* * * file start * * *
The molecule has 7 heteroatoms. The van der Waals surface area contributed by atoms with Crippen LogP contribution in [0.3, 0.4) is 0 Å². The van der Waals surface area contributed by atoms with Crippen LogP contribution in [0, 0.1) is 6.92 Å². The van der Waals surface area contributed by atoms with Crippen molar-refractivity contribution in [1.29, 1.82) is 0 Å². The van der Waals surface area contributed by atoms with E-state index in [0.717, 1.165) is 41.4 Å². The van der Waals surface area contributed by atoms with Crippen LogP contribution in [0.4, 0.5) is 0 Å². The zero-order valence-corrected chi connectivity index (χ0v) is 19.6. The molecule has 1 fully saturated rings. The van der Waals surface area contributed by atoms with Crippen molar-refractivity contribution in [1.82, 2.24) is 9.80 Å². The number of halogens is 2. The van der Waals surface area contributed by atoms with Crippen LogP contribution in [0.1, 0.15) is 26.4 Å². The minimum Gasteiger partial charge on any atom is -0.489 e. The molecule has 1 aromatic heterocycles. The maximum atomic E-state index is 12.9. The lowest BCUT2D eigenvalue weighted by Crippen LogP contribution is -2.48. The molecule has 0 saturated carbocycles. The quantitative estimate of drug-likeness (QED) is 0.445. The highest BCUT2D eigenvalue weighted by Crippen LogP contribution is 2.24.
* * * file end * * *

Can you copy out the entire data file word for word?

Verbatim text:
The molecule has 7 heteroatoms. The van der Waals surface area contributed by atoms with Crippen LogP contribution in [0.3, 0.4) is 0 Å². The van der Waals surface area contributed by atoms with Crippen LogP contribution in [0, 0.1) is 6.92 Å². The van der Waals surface area contributed by atoms with Crippen molar-refractivity contribution in [1.29, 1.82) is 0 Å². The van der Waals surface area contributed by atoms with E-state index in [0.717, 1.165) is 41.4 Å². The van der Waals surface area contributed by atoms with Crippen LogP contribution in [0.4, 0.5) is 0 Å². The zero-order valence-corrected chi connectivity index (χ0v) is 19.6. The molecule has 1 fully saturated rings. The van der Waals surface area contributed by atoms with Crippen molar-refractivity contribution in [1.82, 2.24) is 9.80 Å². The number of halogens is 2. The van der Waals surface area contributed by atoms with Crippen LogP contribution in [0.1, 0.15) is 26.4 Å². The minimum Gasteiger partial charge on any atom is -0.489 e. The molecule has 1 aromatic heterocycles. The maximum atomic E-state index is 12.9. The lowest BCUT2D eigenvalue weighted by Crippen LogP contribution is -2.48. The molecule has 0 saturated carbocycles. The quantitative estimate of drug-likeness (QED) is 0.445. The highest BCUT2D eigenvalue weighted by Crippen LogP contribution is 2.24.